contributions heretofore made by the respective States, I address you for the purpose of informing you of the difficulties under which the authorities of this State labor in endeavoring to ascertain the number of soldiers furnished by Kansas, and to give you, if possible, and adequate idea of the extent of our contributions. It is possible, indeed, that the records, which are incomplete in this department, are complete in the office of the Adjutant-General of the Army. If so, Kansas need feel no apprehension if, as is generally through to be the case, her full quota of men has been furnished. Fearing, however, that such is not the case, and being assured that a portion of the people of the state believe it to be the duty of this department to furnish the statistics upon which he number assigned for conscription is to be based, I have deemed it not improper to address you this letter. One serious obstacle which stood in the way of my predecessor in his efforts to secure and preserve a complete record of the regiments that were organized during his incumbency arose from the fact that several of those regiments were organized directly by Federal authority; that while the Governor commissioned the officers, the work of perfecting the several organizations was left to the agents of the Government, and there being at that time no law requiring muster-in rolls and regimental reports to be filed in this department, the regiments were removed from the State without leaving the State authorities any record of their numbers. I have observed that this difficulty has also been experienced in some of the other States.
General Orders, Numbers 18, Adjutant-General's Office, dated February 21, 1862, provided that "the governors of the States are legally the authorities for raising volunteer regiments and commissioning their officers." This order was intended to remove the obstacles which had complicated recruiting operations in the several States, and would probably have done so had it been strictly observed. General Orders, Numbers 75, dated July 8, 1862, said:
II. Officers will be mustered into the service only on the authority of the Governor of the State to which their regiments belong.
III. Until regiments are organized and their muster-rolls completed they will be under the exclusive control of the Governors of the States, &c.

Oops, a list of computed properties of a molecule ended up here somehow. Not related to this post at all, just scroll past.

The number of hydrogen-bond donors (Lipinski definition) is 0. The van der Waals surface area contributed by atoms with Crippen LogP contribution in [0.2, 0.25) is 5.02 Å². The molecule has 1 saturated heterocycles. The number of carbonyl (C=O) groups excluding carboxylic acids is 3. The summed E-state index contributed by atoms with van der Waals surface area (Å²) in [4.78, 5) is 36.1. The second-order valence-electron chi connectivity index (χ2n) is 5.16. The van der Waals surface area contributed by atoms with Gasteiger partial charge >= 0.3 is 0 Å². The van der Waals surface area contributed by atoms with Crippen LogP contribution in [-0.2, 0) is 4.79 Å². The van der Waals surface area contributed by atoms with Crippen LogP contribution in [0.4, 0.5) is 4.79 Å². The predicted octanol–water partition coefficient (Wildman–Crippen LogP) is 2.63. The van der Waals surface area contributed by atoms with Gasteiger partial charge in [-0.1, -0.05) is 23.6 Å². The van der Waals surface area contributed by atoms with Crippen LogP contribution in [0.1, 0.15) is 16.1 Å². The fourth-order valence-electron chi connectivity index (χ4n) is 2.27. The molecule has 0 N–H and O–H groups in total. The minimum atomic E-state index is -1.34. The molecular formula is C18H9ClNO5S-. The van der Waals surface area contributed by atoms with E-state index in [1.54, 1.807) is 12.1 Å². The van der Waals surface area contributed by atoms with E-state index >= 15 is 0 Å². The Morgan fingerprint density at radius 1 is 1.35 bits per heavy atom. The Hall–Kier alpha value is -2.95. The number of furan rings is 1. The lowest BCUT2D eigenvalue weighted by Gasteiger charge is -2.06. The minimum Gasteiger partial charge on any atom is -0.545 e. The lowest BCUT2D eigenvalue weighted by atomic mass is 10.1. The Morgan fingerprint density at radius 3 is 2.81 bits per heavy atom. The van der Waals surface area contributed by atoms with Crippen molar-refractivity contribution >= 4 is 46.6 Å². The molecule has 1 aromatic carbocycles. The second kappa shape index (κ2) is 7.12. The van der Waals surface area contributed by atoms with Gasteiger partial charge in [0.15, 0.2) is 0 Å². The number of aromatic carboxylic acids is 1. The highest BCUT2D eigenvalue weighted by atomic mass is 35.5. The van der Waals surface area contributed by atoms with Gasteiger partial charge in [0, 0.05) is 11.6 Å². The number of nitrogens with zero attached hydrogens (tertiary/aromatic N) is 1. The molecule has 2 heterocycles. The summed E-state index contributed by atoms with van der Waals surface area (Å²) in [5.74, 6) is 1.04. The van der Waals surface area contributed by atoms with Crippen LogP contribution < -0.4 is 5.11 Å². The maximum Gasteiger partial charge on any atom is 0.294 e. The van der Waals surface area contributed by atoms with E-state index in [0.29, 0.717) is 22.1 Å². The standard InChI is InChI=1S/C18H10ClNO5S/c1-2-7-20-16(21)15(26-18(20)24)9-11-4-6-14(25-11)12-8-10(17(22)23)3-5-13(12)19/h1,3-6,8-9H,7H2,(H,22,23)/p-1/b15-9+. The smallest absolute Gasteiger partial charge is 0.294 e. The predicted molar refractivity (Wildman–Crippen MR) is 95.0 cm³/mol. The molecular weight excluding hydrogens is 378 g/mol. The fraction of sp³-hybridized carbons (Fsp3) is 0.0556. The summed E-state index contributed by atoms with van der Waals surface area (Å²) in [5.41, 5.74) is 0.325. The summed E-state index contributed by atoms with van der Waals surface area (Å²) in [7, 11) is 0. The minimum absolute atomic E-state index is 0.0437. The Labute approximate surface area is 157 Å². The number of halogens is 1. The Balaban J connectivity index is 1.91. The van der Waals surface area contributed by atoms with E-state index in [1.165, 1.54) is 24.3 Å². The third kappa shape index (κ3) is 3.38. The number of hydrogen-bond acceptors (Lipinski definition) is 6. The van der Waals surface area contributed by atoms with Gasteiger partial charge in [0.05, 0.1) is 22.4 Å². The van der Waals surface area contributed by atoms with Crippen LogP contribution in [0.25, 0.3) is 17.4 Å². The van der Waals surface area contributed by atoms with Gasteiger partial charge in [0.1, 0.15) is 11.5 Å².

These orders were in accordance with existing laws and were manifestly just, both to the General Government and the several States. Since their issued, however, in exceptional and isolate cases, which have occurred only in this State, authority has been given to parties other than the Governor to recruit, organize, and nominate officers of regiments. This, it cannot be denied, has tended to embarrass military operations in the State. The authority so given being exclusive and original, the usual regulations governing the recruiting service were relaxed, and neither descriptive papers, muster-in rolls, nor reports of any character were filed in this department. Three regiments were thus organized during the latter part of the summer of 162 by Honorable J. H. Lane, under the authority of the War Department. These regiments were numbered, respectively, the Eleventh, Twelfth, and Thirteenth. Although neither of these were reported to this department at the time of their organization, the muster- in-rolls of the Eleventh and Twelfth (except Company A) have recently been received. The Thirteenth has never forwarded its rolls.
For recruiting purposes the State of Kansas and the Territories of Nebraska, Dakot, and Colorado comprised one district, in which the "commissioner" was to operate under his special authority. It is well know that the Governor of Nebraska refused to allow the citizens of the Territory to be enlisted under that authority, and the